Wizkid Comes Even Closer to Global Stardom, With or Without Drake
Drake’s absence in "Come Closer" may turn out to be a blessing of sorts, as the single breaks 2 million views, the glory will be Wizkid’s to keep.
Here was the follow up to “One Dance", which has exceeded one billion streams on Spotify alone, the lead single to the long-gestated follow up album to 2014's Ayo, and what seemed like the next big step that could dominate charts and firmly root afrobeats into pop consciousness.
By the next day Sunday, the song had been removed from a few sites, possibly ruining some label execs and lawyer's Sunday brunch—and Wizkid's summer.
This was not to happen. “Come Closer" is now an official single and the video is a visual feast, and a cleverly calculated one that is aimed at both afrobeats fans and the international markets in near-equal measure.
The association with Drake and resemblances to other summer hits will appeal to both stations, but on different wavelengths. Many will be glad to have this year's “Work" or "One Dance," while others will be glad one of theirs is now a major player in such a lucrative field.
Many others will gripe about the absence of Drake. This is at first conspicuous, but after watching it a few times, and judged on its on merit, it throws up many other interesting things, tastefully assembled by British-Nigerian director Daps.
There are any number of reasons why Drake isn't in the video. To start with, jumping on the remix of “Ojuelegba", along with Skepta, gave Wizkid a significant boost in name recognition, just when his popularity seemed to have peaked with the release of Ayo.
This rocketed to global status when “One Dance" became the first song to reach and surpass one billion streams on Spotify alone, the royalties from which are surely a considerate sum. Perhaps Drake figured contributing an intro and a verse to “Come Closer" is a favour well returned to Wizkid for co-writing and co-producing “One Dance."
More Life is causing all kinds of stirs and could reach one and a half, or even two billions streams on Spotify alone. Featuring in the video for “Come Closer" would seem like overcompensation to Wizkid especially when More Life is webbing the charts. Siphoning some of that high octane into Wizkid's Starboy vehicle might make it even more efficient—or too efficient.
It is less plausible that Wizkid didn't want Drake in the video. Neither is it impossible that Drake was prevented by some contractual hiccup.
Perhaps his parent label, Universal Music Group, didn't see the wisdom in their prized driver propelling another company's, Sony via RCA, driver to a pole position when both are in the same fast lane to the summer markets.
This seems even truer if one considers the fact that save for “Passionfruit," there isn't, on More Life, another unabashed summer song like “One dance" or “Controlla" or “Work," which is closing in on one billion views on YouTube.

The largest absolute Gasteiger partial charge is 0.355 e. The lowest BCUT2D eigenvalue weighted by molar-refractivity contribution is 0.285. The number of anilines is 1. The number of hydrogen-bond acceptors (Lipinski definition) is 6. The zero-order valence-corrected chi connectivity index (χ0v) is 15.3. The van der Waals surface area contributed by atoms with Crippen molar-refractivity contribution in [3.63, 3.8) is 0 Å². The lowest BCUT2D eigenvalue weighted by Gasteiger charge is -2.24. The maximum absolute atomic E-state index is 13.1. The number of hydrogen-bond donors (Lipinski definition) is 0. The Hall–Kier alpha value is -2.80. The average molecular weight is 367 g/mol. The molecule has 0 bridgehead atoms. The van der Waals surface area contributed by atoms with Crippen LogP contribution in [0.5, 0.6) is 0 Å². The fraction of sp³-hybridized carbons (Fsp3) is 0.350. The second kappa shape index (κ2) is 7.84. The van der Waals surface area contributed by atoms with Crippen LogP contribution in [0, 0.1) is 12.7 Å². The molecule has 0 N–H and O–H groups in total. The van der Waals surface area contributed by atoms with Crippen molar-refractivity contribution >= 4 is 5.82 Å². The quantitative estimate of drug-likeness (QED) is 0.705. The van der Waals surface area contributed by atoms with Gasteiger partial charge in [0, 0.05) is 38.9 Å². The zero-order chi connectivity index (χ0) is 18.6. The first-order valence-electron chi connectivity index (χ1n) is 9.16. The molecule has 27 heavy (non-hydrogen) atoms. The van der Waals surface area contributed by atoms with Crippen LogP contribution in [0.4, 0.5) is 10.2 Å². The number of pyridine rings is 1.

“Come Closer" is a clever aggregate of these songs for several reasons. To start with, the beat has the same piano from “Controlla" and “Work" (and many other dancehall and “afro-bashment" songs surely, but they don't all have either artists on them).
The video for “Come Closer" tells of a different lattice work. One prominent strip is the strong aesthetic similarities to Drake's “Hotline Bling".
Both videos were clearly shot in a studio and against plain, single-coloured backgrounds. In the former, these were in white and gray colours which turn into rich blues, greens and oranges when Drake's verse comes on. In the latter, the entire video is drenched in neon lighting as if to subsume all five minutes of “Hotline Bling" into one minute of “Come Closer."
The only other time one sees bursts of bright colours is on the wax prints won by the models which tells a different though related story of its own—that of the resurgent pride in African prints and its inventive interpretation by designers. Runtown made a meal of it in his video for “Mad Over You," the best iteration, in a music video, of said pride I've yet seen.
Christopher Walken seemed to have made a fool of himself with his uninhibited dancing in Fatboy Slim's video for “Weapon of Choice". But Walken is a “serious" actor, so to see him dance so freely and at length, self-deflating his tough guy reputation, only endeared many to him. This may have been what Drake had in mind when he daddy-danced his way through all five minutes of “Hotline Bling" (Ving Rhames in I Love Chuck and Larry might be a separate matter).
There's no such controlled goofing from Wizkid in “Come Closer," but he two-steps with a model the same way Drake did in “Hotline Bling," though Drake's was native to dancehall. Wizkid's is a particularly Nigerian take on two stepping that has survived out and out fads like shoki and shakiti bobo.
In the end, Wizkid, along with director Daps, have delivered a sumptuous three and a half minutes of delectable visuals, fitted with talking points. It is also a huge cultural event that could further root afrobeats into global consciousness.
Drake's absence may turn out to be a blessing of sorts for if “Come Closer" does well on the charts, most of the glory will be Wizkid's to keep.
This third album, when it drops, could yet again be another watershed moment in afrobeats and in pop which, as nobody deems it, is the real world music.
Sabo Kpade is an Associate Writer with Spread The Word. His short story Chibok was shortlisted for the London Short Story Prize 2015. His first play, Have Mercy on Liverpool Street was longlisted for the Alfred Fagon Award. He lives in London. You can reach him at firstname.lastname@example.org
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